When he returned home, it was early afternoon. Leah was surprised to see him home so early, but conscious of their decision to work on their marriage, greeted him cordially. “It’s nice to see you in middle of the day, Akiva.”
“Leah, I must discuss something important with you,” Akiva said urgently. “We need to move, and I think the best place to go would be Teveriah.”
Leah put down the broom. “Move? Teveriah? What’s gotten into you, Akiva? We’ve lived in Yerushalayim all our lives. We can’t just move to the other side of the country.”
“We must,” Akiva insisted. “I spoke to my rebbi this morning, and he told me that if we move, our situation will improve. We live in a one-room shack here, nothing you’ll miss. I’m sure you’ll like Teveriah and make new friends there.”
His wife folded her arms across her chest. “Akiva. We’re not moving to Teveriah. We have a life here! We know everyone, we know everything! We’re having a new baby soon! We’re staying here, and that’s that.”
“That’s that for you, maybe,” Akiva responded. “I, however, will be listening to my rebbi. I urge you to join me, but if you refuse, I will pack up this house and go without you.”
Leah gave a snort. “Akiva, try to be fair and understand that it is wrong to spring this upon me so suddenly. Moving is ridiculous, especially now.”
Her husband, however, didn’t seem to hear her. He had opened their faded trunk and was cramming it with all their belongings, humming as he worked.
When the children came inside, they found their father closing the full trunk, the house looking very bare without any of its possessions. “What is going on, Tatte?” they wondered out loud.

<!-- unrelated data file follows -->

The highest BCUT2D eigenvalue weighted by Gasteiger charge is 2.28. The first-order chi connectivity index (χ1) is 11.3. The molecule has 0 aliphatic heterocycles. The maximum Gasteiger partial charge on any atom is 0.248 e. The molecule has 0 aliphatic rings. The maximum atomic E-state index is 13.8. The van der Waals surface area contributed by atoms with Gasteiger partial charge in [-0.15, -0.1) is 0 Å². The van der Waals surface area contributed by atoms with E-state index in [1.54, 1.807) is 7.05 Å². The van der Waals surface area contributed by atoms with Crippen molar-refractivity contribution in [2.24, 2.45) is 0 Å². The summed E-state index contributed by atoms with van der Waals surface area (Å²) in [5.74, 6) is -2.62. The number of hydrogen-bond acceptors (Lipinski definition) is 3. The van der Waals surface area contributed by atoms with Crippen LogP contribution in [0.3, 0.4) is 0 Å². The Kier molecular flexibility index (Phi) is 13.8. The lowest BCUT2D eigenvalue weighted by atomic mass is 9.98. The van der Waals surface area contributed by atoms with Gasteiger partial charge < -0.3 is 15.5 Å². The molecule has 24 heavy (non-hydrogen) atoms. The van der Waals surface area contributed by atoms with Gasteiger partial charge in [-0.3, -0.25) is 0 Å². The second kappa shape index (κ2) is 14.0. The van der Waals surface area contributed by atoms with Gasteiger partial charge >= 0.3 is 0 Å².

“We’re moving,” Akiva told them, his voice lilting. “We’re moving to Teveriah!”
“Hurray!” Shloime whooped excitedly. “We’re moving to Teveriah!”
Akiva laughed and swung his son around. “We’re moving to Teveriah!” he repeated, as excited as his young children.
Leah watched the scene in befuddlement. How had this happened? Was Akiva really planning on moving even if she was firmly against it? There was something strange about the whole thing, but she couldn’t put her finger on it.
Akiva was dancing with Velvele now, twirling him around the room. He lifted the little boy onto his shoulders and paraded him past his cheering siblings. “We’re moving! We’re moving! We’re moving to Teveriah!”
He’s happy, Leah realized with sudden clarity. Akiva has never acted happy, and certainly not like this! He’s usually moping and moaning about his troubles. “Why are you so happy?” she asked him.